Prior to OEA, most of the FCC’s economists were assigned to the various policy bureaus, such as Wireless, Wireline Competition, Public Safety, Media, and International. Each of these bureaus had its own chief economist, but the rank-and-file economists reported to the managers who ran the bureaus – usually attorneys who also developed policy and wrote regulations. In the words of former FCC Chief Economist Thomas Hazlett, the FCC had “no location anywhere in the organizational structure devoted primarily to economic analysis.”

Establishment of OEA involved four significant changes. First, most of the FCC’s economists (along with data strategists and auction specialists) are now grouped together into an organization separate from the policy bureaus, and they are managed by other economists. Second, the FCC rules establishing the new office tasked OEA with reviewing every rulemaking, reviewing every other item with economic content that comes before the commission for a vote, and preparing a full benefit-cost analysis for any regulation with $100 million or more in annual economic impact. Third, a joint memo from the FCC’s Office of General Counsel and OEA specifies that economists are to be involved in the early stages of all rulemakings. Fourth, the memo also indicates that FCC regulatory analysis should follow the principles articulated in Executive Order 12866 and Office of Management and Budget Circular A-4 (while specifying that the FCC, as an independent agency, is not bound by the executive order).

While this structure for managing economists was new for the FCC, it is hardly uncommon in federal regulatory agencies. Numerous independent agencies that deal with economic regulation house their economists in a separate bureau or office, including the Securities and Exchange Commission, the Commodity Futures Trading Commission, the Surface Transportation Board, the Office of Comptroller of the Currency, and the Federal Trade Commission. The SEC displays even more parallels with the FCC. A guidance memo adopted in 2012 by the SEC’s Office of General Counsel and Division of Risk, Strategy and Financial Innovation (the name of the division where economists and other analysts were located) specifies that economists are to be involved in the early stages of all rulemakings and articulates best analytical practices based on Executive Order 12866 and Circular A-4.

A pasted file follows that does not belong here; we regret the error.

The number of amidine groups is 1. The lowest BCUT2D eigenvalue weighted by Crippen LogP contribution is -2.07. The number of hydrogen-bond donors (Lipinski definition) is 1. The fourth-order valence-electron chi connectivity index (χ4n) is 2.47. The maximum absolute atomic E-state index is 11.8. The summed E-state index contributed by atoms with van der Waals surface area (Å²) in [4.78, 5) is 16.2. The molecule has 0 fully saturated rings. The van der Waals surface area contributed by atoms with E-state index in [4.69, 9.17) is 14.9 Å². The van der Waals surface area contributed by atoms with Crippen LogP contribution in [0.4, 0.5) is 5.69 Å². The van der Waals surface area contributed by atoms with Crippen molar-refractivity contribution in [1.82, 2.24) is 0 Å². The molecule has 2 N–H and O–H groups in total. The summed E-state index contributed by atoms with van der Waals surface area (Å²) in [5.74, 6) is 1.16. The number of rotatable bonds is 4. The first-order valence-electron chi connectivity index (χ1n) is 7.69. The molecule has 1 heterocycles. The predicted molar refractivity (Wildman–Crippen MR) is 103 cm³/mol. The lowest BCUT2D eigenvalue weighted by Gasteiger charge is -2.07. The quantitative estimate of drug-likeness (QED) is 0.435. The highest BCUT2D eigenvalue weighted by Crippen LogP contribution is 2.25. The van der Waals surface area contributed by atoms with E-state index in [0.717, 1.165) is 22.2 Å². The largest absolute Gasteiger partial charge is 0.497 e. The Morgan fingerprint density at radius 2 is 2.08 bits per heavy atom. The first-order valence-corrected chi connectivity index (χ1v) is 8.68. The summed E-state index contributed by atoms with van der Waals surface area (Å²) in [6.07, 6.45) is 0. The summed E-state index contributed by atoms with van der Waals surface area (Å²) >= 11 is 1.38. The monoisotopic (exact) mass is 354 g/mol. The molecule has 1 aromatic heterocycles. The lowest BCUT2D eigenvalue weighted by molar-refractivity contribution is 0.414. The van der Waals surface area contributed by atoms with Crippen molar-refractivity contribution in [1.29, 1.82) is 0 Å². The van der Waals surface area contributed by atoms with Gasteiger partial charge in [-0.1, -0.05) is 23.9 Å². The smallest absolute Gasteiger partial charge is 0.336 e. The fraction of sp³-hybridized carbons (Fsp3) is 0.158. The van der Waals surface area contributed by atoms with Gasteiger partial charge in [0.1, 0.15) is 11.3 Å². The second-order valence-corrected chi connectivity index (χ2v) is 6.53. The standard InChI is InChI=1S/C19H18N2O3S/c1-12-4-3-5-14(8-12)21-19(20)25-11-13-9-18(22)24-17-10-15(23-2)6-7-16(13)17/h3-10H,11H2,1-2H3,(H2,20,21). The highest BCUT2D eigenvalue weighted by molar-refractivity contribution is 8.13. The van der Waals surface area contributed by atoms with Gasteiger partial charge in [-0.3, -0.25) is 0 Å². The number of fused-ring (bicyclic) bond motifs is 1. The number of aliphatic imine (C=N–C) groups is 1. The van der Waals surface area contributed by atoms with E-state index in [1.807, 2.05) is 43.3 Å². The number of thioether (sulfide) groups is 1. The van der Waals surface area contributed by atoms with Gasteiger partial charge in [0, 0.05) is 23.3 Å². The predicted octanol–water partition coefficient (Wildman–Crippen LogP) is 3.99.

A separate economics office offers several advantages over the FCC’s prior approach. It gives the economists greater freedom to offer frank advice, enables them to conduct higher-quality analysis more consistent with the norms of their profession, and may ultimately make it easier to uphold FCC rules that are challenged in court.

Independence.  When I served as chief economist at the FCC in 2017-2018, I gathered from conversations that the most common practice in the past was for attorneys who wrote rules to turn to economists for supporting analysis after key decisions had already been made. This was not always the process, but it often occurred. The internal working group of senior FCC career staff who drafted the plan for OEA reached similar conclusions. After the establishment of OEA, an FCC economist I interviewed noted how his role had changed: “My job used to be to support the policy decisions made in the chairman’s office. Now I’m much freer to speak my own mind.”

Ensuring economists’ independence is not a problem unique to the FCC. In a 2017 study, Stuart Shapiro found that most of the high-level economists he interviewed who worked on regulatory impact analyses in federal agencies perceive that economists can be more objective if they are located outside the program office that develops the regulations they are analyzing. As one put it, “It’s very difficult to conduct a BCA [benefit-cost analysis] if our boss wrote what you are analyzing.” Interviews with senior economists and non-economists who work on regulation that I conducted for an Administrative Conference of the United States project in 2019 revealed similar conclusions across federal agencies. Economists located in organizations separate from the program office said that structure gave them greater independence and ability to develop better analytical methodologies. On the other hand, economists located in program offices said they experienced or knew of instances where they were pressured or told to produce an analysis with the results decision-makers wanted.